There are many practical situations where we try to simplify a problem by transforming it. We investigate how various regions in the plane are transformed by elementary analytic functions.
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1. w = f(z) = z + c (c = (c1, c2) C) this is a translation through c.
Each z = (x, y) maps to w = (x + c1, y + c2).
2. Let b = | b | cis be a complex constant and let w = f(z) = bz.
If z = r cis , then w = r.| b | cis( + ).
Thus we have a rotation about O through and an enlargement through | b |.
The general linear function is the mapping w = f(z) = bz + c.
z bz bz + c.
Let w = f(z) = z 2. Then if z = r cis and w = cis , we have
cis = r2 cis 2 and (r,) (, ) = (r2,2).
We note that in general, the mapping w = f(z) = z2 will not be 11. For example, the points z both map to the same w.
Let us now write w = f(z) = z 2 in cartesian coordinates. Setting w = u + iv, z = x + iy, we obtain u + iv = (x2 y2) + 2xyi. That is, (x, y) (x2 y2, 2xy).
So z-points on the hyperbola x2 y2 = k map to points on the straight line u = k.
The mapping w = f(z) =1/z (equivalently z = 1/w) sets up a 11 correspondence between points in the z- and w-planes excluding z = 0, w = 0.
In polar coordinates w = 1/z becomes cis = 1/r cis ().
This transformation is the product of two simpler transformations:
z = r cis z' = 1/r cis and z' = 1/r cis w = '
inversion in the unit circle followed by reflection in the x-axis.
2. Under w = 1/z, (and under inversion),
Question What is the effect of f(z) = 1/z on more general lines and circles?
Expressing w = f(z) = 1/z in terms of cartesian coordinates, we obtain
Now consider the equation
a(x2 + y2) + bx + cy + d = 0 (a, b, c ,d R). (*)
If a 0, this is the equation of a circle; if a = 0, the equation of a straight line.
Substituting for x, y in terms of u, v we get
d(u2 + v2) + bu cv + a = 0 ()
Points (u, v) satisfying () correspond to points (x, y) satisfying (*). Hence we have the four cases:
(a) a 0, d 0. Circle not through O circle not through O.
(b) a 0, d = 0. Circle through O straight line not through O.
(c) a = 0, d 0. Straight line not through O circle through O.
(d) a = 0, d = 0. Straight line through O straight line through O.
What is the image under w = f(z) = 1/z of line x = c?
The line x = c maps to the set of points satisfying
that is, u2 + v2 u/c = 0, or (u 1/2c)2 + v2 = (1/2c)2.
This is the circle with centre (1/2c, 0), passing through the origin O.
The half plane x > c maps to the interior of the disc.
Let T be the transformation , (ad bc 0, a, b, c, d C).
This is called a bilinear transformation as it can be rewritten as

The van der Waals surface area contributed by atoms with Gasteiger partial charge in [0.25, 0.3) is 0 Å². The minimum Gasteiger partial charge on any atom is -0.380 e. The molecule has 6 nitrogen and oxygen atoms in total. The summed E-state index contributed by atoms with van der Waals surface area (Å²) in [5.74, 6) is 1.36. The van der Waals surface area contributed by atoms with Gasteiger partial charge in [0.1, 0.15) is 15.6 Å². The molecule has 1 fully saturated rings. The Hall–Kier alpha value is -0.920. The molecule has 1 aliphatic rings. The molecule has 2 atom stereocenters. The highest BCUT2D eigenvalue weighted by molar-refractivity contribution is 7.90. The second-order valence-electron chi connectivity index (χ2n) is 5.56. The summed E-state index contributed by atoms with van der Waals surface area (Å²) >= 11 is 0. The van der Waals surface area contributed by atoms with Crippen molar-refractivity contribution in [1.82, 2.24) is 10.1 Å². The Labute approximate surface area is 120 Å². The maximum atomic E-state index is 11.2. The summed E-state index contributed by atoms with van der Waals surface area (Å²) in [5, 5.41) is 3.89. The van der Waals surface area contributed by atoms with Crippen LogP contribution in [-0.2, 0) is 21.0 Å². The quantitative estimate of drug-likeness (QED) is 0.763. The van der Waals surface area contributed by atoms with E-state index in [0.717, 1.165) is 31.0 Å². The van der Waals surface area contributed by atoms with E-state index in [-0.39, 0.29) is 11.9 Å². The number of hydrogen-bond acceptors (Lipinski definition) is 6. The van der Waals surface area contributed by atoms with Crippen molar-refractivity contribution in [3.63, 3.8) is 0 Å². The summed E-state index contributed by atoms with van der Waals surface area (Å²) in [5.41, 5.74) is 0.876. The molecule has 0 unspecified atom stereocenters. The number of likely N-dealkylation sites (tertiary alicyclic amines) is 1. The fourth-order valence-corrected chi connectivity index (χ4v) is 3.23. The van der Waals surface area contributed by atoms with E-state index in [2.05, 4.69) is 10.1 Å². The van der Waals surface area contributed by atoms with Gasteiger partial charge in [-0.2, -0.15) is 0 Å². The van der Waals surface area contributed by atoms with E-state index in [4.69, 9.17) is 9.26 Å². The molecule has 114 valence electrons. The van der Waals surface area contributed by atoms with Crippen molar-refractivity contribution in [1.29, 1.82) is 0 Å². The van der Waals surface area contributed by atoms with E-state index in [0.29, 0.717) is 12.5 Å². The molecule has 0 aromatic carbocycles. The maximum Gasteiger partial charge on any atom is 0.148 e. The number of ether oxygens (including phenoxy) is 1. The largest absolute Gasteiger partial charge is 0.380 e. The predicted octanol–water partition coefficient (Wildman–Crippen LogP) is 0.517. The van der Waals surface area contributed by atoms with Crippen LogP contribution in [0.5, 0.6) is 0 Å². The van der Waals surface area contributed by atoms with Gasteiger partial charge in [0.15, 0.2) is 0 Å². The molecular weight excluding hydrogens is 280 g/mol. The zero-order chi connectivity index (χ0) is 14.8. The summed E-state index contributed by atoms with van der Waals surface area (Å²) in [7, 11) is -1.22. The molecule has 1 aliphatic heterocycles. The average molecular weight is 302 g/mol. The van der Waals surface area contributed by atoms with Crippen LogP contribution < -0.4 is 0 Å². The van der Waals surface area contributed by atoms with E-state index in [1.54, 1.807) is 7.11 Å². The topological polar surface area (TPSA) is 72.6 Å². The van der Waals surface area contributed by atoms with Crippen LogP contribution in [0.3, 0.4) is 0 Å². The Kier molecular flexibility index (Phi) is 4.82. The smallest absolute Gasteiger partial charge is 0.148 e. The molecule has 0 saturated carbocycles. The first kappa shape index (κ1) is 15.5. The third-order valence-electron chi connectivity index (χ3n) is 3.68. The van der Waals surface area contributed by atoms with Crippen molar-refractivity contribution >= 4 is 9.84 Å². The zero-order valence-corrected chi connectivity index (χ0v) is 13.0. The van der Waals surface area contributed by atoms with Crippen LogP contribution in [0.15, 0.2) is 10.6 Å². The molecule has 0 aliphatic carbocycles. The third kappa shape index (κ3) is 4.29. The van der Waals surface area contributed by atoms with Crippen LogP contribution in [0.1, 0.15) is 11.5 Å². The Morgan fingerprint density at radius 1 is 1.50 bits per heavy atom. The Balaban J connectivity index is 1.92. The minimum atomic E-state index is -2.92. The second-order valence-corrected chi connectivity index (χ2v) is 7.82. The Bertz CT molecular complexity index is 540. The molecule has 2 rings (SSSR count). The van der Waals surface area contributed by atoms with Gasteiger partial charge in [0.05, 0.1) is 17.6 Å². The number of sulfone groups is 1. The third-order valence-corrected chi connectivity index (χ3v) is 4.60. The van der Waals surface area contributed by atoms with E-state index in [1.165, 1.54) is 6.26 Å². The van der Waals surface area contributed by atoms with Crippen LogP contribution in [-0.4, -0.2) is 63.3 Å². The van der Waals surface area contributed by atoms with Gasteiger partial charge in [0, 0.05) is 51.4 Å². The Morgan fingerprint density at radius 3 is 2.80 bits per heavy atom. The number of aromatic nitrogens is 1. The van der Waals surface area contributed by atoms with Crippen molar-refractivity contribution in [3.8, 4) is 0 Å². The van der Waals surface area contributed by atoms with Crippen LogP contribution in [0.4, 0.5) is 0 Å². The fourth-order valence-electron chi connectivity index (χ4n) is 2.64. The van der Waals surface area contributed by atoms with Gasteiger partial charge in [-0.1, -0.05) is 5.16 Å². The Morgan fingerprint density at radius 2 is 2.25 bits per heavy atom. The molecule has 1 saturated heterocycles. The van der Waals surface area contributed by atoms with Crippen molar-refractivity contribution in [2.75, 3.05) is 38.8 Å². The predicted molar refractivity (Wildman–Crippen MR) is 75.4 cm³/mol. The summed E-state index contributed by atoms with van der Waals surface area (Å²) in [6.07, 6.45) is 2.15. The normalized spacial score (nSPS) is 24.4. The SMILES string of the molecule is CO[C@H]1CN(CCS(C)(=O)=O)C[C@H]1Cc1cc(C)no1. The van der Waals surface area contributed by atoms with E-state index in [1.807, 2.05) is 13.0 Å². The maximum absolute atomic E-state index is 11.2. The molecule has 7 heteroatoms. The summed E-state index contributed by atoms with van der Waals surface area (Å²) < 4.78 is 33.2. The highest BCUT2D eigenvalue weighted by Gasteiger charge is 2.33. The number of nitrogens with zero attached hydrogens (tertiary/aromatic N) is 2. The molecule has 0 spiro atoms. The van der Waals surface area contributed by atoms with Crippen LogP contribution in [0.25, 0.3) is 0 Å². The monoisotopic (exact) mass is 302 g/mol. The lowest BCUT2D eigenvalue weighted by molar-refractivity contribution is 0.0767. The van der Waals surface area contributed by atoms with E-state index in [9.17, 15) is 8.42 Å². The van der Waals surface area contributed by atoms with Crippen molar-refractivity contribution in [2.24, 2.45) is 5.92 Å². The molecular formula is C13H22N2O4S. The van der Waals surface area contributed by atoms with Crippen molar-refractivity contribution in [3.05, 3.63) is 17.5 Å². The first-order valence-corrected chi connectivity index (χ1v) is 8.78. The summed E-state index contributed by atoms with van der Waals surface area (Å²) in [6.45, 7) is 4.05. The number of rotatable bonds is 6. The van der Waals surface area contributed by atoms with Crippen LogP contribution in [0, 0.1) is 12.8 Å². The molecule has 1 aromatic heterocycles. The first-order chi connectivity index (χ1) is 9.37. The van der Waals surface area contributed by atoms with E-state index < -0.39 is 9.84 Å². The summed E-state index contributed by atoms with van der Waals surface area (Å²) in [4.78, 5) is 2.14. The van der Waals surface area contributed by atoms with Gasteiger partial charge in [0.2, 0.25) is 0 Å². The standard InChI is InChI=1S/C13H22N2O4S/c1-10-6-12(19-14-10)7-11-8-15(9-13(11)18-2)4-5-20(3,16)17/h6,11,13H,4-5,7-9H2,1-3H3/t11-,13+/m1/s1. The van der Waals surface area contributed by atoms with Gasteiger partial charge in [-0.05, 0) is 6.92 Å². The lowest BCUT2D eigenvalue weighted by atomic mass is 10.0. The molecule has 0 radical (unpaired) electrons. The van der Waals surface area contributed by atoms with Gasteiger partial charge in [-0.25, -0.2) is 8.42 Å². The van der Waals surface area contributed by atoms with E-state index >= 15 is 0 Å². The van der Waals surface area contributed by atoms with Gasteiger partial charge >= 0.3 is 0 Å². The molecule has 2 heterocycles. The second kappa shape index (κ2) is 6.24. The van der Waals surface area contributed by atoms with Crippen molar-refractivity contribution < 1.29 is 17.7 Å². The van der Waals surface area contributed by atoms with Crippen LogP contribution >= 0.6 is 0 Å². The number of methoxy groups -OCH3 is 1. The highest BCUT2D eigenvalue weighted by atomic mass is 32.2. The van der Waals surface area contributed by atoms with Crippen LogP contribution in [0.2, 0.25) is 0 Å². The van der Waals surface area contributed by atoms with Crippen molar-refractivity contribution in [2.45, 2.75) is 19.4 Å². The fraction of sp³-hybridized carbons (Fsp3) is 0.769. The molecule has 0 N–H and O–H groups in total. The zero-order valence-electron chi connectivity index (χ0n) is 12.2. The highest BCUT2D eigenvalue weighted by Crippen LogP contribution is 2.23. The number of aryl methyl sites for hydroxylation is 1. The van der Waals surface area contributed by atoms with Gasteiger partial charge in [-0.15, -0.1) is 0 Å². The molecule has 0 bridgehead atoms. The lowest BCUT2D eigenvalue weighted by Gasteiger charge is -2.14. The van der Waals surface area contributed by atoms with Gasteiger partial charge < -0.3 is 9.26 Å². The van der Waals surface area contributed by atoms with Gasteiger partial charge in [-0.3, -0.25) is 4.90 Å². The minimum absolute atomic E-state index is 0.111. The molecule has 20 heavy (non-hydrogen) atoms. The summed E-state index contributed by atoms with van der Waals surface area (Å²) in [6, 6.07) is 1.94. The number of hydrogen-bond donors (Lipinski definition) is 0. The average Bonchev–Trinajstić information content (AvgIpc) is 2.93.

cwz + dw az b = 0
an equation which is linear in each of its variables, z and w.
Solving for w in terms of z, we see that the inverse of T is another bilinear transformation:
z = d/c w = , w = a/c z = .
2. The set of bilinear transformations forms a group.
In the formula for a bilinear transformation, if c 0, we can write
Setting z' = cz + d, z'' = 1/z', we obtain
If c = 0, we get an expression of type (*) immediately.
It follows that any bilinear transformation can be obtained as the composition of linear transformations and the mapping f(z) = 1/z , all of which map lines and circles to lines and circles.
Hence any bilinear transformation maps the set of lines and circles to itself.
The following reult will be useful.
Theorem 4.1 There exists a unique bilinear transformation which maps three given distinct points z1, z2, z3 onto three distinct points w1, w2, w3 respectively.
Proof The algebraic expression for the bilinear transformation can be written as
In practice, this means that in general if we allocate image points to three points in the z-plane, then the bilinear transformation will be completely determined. Conversely, if we want to find the image of a circle (say) under a given bilinear transformation, then it is sufficient to find the images of three points on the circle.
Let a C be constant with Im a > 0. Find the image of the upper half plane (y 0) under the bilinear transformation
We first consider the boundary. For z on x-axis, we have | z a | = | z |.
That is, the x-axis maps to the unit circle having centre O.
Also, z = a (a point in the upper half plane) maps to w = 0 (a point interior to the unit circle). Observing that the mapping is continuous, we deduce that the image of the upper half plane is the interior of the disc.
As before, we set z = x + iy, w = cis and w = exp z gives = ex and = y.
The line y = c maps onto the ray = c (excluding the end-point O) in a 11 fashion. Similarly, the line x = c maps onto the circle = ec. However, here, an infinite number of points on the line map to each image point.
Combining these results, we see that the rectangular region
a x b, c y d
is mapped to the region
ea eb, c d
bounded by portions of circles and rays.
This mapping is 11 if d c < 2.
As a particular case, the strip 0 < y < maps to the upper half plane > 0,
It is interesting to map the boundary points here. This mapping is useful in applications.